peace in the middle east

Israel and Hamas Agree to Cease-fire

Egyptian President Mohamed Morsi (R) and his Foreign Minister Mohammed Kamel Amr (L) meet with US Secretary Hilary Clinton at the presidential palace in Cairo on November 21, 2012. Clinton's visit comes amid a flurry of diplomatic activity aimed an bringing an end to the conflict which has killed over 130 people in a week.
Hillary Clinton, along with Egypt’s foreign minister (left) and president (right). Photo: KHALED DESOUKI/AFP/Getty Images

After eight days of fighting in which nearly 150 people (almost all of them Palestinians) have been killed, and following some premature reports of a deal yesterday, Israel and Hamas have officially agreed to a cease-fire. In a press conference a short time ago, Secretary of State Hillary Clinton and Egyptian Foreign Minister Mohamed Kamel Amr announced that the cease-fire will begin at 9 p.m. (2 p.m. Eastern time), at which time Israel will halt military strikes in Gaza and Hamas will end its rocket barrage into Israel. Further details on what the cease-fire would entail are unclear.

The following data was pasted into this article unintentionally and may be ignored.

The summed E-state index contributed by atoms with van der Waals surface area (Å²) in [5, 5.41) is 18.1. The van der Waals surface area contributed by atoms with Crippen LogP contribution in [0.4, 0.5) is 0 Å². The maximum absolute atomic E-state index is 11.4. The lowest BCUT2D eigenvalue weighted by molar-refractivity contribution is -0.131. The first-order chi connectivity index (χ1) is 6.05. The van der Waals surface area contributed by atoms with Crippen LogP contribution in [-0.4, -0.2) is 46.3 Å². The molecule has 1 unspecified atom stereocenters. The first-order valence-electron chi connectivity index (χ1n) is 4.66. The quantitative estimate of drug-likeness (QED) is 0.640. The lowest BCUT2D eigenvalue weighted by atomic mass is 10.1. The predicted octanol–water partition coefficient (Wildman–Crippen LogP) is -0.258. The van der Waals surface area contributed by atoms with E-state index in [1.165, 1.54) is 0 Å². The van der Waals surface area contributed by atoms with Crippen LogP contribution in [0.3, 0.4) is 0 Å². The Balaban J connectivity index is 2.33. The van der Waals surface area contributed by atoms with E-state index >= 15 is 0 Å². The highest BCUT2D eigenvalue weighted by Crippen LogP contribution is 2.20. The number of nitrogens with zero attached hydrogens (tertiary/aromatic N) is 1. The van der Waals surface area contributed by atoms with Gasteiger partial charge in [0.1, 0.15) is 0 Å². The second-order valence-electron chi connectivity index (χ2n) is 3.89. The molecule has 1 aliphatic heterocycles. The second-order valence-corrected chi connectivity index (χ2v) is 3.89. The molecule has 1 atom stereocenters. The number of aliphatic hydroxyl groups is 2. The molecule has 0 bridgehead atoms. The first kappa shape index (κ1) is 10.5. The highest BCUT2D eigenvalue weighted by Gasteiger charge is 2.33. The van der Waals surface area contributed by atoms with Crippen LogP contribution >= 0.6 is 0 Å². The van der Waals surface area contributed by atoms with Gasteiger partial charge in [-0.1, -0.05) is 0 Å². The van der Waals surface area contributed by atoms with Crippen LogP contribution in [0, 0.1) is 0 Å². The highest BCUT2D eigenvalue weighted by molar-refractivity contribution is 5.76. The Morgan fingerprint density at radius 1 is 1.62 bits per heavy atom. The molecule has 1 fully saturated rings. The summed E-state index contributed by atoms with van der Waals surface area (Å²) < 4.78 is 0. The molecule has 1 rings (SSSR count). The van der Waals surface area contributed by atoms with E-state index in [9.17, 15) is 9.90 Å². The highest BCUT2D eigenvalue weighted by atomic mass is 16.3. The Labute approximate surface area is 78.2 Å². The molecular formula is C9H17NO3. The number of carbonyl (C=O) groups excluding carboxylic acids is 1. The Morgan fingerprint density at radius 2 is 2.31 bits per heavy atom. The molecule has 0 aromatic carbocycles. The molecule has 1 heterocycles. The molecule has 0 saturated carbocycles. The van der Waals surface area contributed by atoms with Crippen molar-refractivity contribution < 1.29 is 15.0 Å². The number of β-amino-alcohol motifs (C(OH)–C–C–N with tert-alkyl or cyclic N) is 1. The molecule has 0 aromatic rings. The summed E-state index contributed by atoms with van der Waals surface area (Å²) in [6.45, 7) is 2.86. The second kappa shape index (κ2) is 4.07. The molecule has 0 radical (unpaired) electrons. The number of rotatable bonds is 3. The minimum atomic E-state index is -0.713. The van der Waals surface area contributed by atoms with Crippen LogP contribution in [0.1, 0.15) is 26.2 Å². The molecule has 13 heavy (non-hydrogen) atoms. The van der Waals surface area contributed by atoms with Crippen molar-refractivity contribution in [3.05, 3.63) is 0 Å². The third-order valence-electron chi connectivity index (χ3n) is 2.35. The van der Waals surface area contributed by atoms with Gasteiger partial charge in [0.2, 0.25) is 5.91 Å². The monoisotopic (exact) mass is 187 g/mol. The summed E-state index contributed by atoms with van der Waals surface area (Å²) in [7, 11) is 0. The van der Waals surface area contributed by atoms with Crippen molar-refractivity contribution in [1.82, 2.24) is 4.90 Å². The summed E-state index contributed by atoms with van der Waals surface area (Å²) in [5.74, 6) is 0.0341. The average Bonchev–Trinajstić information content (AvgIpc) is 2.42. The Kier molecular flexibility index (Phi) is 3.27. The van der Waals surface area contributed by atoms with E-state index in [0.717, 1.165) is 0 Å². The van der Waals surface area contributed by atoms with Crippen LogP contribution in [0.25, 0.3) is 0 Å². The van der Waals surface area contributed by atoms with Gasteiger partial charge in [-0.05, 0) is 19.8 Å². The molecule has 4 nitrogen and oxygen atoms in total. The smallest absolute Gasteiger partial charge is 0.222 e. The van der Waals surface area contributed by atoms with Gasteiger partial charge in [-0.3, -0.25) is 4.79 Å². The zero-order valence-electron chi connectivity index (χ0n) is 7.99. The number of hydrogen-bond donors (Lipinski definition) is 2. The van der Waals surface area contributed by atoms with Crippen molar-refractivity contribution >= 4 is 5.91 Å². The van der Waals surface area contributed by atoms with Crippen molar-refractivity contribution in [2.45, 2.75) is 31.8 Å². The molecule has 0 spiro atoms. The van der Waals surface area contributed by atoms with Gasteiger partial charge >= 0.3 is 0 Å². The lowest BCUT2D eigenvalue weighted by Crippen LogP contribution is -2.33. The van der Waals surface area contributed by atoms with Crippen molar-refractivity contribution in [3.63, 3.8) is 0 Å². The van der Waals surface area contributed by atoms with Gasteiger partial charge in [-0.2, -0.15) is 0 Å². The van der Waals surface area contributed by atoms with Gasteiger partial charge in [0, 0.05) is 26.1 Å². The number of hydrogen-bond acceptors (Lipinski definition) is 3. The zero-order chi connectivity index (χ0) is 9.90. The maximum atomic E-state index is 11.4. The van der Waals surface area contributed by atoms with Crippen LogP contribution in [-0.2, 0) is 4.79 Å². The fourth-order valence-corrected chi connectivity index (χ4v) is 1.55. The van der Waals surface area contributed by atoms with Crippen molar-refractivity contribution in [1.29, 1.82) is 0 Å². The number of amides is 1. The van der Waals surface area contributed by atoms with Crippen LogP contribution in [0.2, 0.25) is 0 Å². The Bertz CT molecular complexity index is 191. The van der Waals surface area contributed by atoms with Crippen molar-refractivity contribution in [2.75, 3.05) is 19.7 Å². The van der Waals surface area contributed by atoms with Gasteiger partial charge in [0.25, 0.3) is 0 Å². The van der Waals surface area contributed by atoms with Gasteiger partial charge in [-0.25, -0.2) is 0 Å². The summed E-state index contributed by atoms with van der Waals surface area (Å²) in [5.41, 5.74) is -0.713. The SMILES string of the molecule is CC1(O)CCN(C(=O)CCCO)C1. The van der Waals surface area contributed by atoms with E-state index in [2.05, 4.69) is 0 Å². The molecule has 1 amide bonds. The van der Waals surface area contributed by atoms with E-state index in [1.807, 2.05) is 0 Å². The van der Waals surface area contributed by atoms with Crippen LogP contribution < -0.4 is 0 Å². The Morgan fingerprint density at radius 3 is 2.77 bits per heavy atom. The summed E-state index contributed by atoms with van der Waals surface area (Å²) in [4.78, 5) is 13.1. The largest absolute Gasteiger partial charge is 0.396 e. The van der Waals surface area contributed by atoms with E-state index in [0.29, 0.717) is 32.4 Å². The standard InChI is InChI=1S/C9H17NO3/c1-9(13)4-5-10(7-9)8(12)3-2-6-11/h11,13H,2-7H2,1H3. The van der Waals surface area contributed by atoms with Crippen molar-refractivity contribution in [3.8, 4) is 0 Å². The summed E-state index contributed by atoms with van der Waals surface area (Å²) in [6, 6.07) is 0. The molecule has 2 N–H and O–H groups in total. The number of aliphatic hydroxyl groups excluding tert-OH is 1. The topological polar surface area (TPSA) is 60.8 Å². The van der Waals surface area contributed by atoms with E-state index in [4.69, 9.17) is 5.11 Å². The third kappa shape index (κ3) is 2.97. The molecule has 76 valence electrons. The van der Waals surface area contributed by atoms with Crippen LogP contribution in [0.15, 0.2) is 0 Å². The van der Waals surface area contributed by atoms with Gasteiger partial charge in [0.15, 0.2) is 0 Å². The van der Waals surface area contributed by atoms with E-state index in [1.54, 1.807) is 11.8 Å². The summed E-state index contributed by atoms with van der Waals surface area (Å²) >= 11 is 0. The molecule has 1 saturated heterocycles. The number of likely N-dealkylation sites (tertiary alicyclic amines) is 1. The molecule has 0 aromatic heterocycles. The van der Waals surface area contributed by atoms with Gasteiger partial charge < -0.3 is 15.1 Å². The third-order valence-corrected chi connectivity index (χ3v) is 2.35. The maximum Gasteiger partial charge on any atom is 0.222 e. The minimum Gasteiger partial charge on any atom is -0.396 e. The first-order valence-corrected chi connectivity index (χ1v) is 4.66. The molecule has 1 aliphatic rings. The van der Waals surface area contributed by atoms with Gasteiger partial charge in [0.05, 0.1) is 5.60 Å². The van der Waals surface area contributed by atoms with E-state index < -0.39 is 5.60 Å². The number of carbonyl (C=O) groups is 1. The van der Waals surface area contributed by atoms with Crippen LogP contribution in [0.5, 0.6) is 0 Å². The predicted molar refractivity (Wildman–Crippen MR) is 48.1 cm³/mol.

Egypt is “assuming responsibility and leadership” for the agreement, according to Clinton. But the United States also played a key role. According to the AP, “Israeli Prime Minister Benjamin Netanyahu confirmed the deal, saying he had agreed after consulting with President Barack Obama.” In a statement, the White House made sure to take some credit:

President Obama spoke to Prime Minister Netanyahu today and reiterated his commitment to Israel’s security.

The President made clear that no country can be expected to tolerate rocket attacks against civilians.

The President expressed his appreciation for the Prime Minister’s efforts to work with the new Egyptian government to achieve a sustainable ceasefire and a more durable solution to this problem.

The President commended the Prime Minister for agreeing to the Egyptian ceasefire proposal — which the President recommended the Prime Minster do — while reiterating that Israel maintains the right to defend itself.

Finding “a more durable solution” is the key. As Clinton said in her press conference, “There is no substitute for a just and lasting peace.”